Our history of holding the powerful accountable for their wrongdoings
In 1778, before the Constitution had even been written, the Continental Congress passed the first whistleblower protection law in the world, cementing whistleblowing as a foundational aspect of the American experiment.
In 1775, Commodore Esek Hopkins of Rhode Island was named commander-in-chief of America’s first armed force at sea, the Continental Navy. From the beginning, Hopkins disregarded his orders from the Second Continental Congress. He was instructed to take his fleet south to clear the British from the Chesapeake Bay, but instead he sailed to the Caribbean, seizing cannons from a British outpost in Nassau. General George Washington asked Hopkins to coordinate the movement of the navy with that of the army, but Hopkins refused, leaving Washington to fight the British without naval support in both Boston and New York. Instead of engaging the enemy as ordered, Hopkins plundered British naval and merchant vessels. While plundering ships was at that time a legitimate means of augmenting the navy’s purse and paying the crewmen, more than his fair share went into Hopkins’ own pocket, while the Continental Navy’s sailors often went without pay. As a consequence, when new ships were added to the fleet, the navy couldn’t find men to crew them; sailors instead signed onto good-paying privateer vessels. For disregarding orders Hopkins was censured by Congress, but ultimately, he was returned to his command.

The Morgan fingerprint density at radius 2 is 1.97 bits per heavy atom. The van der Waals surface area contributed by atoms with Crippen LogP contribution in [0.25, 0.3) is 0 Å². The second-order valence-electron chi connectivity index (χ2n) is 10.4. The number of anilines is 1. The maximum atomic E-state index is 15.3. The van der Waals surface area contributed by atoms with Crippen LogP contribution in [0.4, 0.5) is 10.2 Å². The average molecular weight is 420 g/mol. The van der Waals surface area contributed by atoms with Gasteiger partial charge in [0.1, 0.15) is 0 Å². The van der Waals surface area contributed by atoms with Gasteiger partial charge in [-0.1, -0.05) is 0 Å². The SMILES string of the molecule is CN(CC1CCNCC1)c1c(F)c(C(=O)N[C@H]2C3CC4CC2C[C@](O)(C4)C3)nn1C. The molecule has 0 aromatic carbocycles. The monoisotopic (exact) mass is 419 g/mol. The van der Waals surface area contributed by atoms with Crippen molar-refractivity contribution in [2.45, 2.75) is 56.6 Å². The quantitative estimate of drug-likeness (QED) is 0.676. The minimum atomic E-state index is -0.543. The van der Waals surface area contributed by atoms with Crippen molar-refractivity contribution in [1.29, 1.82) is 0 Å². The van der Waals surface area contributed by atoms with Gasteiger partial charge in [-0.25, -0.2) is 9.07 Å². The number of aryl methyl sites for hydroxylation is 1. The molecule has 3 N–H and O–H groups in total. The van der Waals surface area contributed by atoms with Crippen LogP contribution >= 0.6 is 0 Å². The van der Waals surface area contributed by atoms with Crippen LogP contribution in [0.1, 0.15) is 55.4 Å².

The breaking point for Hopkins’ men came in 1777, when the Commadore issued an order directly countermanding orders from Congress. Just days later, ten officers of the Warren, Hopkins’ ship, petitioned Congress to remove Hopkins from command. In addition to the indiscretions Congress already knew about, Hopkins’ men shed light on a self-serving commander with utter contempt for those in authority over him. Most alarmingly, testimony from multiple sources revealed Hopkins tortured British prisoners of war, violating Congress’ mandate that prisoners be treated humanely. Congress responded to the complaint by suspending Hopkins, pending investigation into the allegations. In January of 1778, after that investigation returned definitive proof of his wrongdoings, Hopkins was formally relieved of his command and dishonorably discharged from service.
That it is the duty of all persons in the service of the United States, as well as all other the inhabitants thereof, to give the earliest information to Congress or other proper authority of any misconduct, frauds or misdemeanors committed by any officers or persons in the service of these states, which may come to their knowledge.
The Second Continental Congress, July 30, 1778
As has happened to so many whistleblowers since, the men who spoke out against Hopkins faced retribution. Two of the ten men, Samuel Shaw and Richard Marven, lived in Rhode Island, where Hopkins’ prominent family held considerable sway. Hopkins exerted his influence to have Shaw and Marven arrested and jailed on charges of libel. The two once again approached Congress—this time for relief from Hopkins’ retaliatory measures.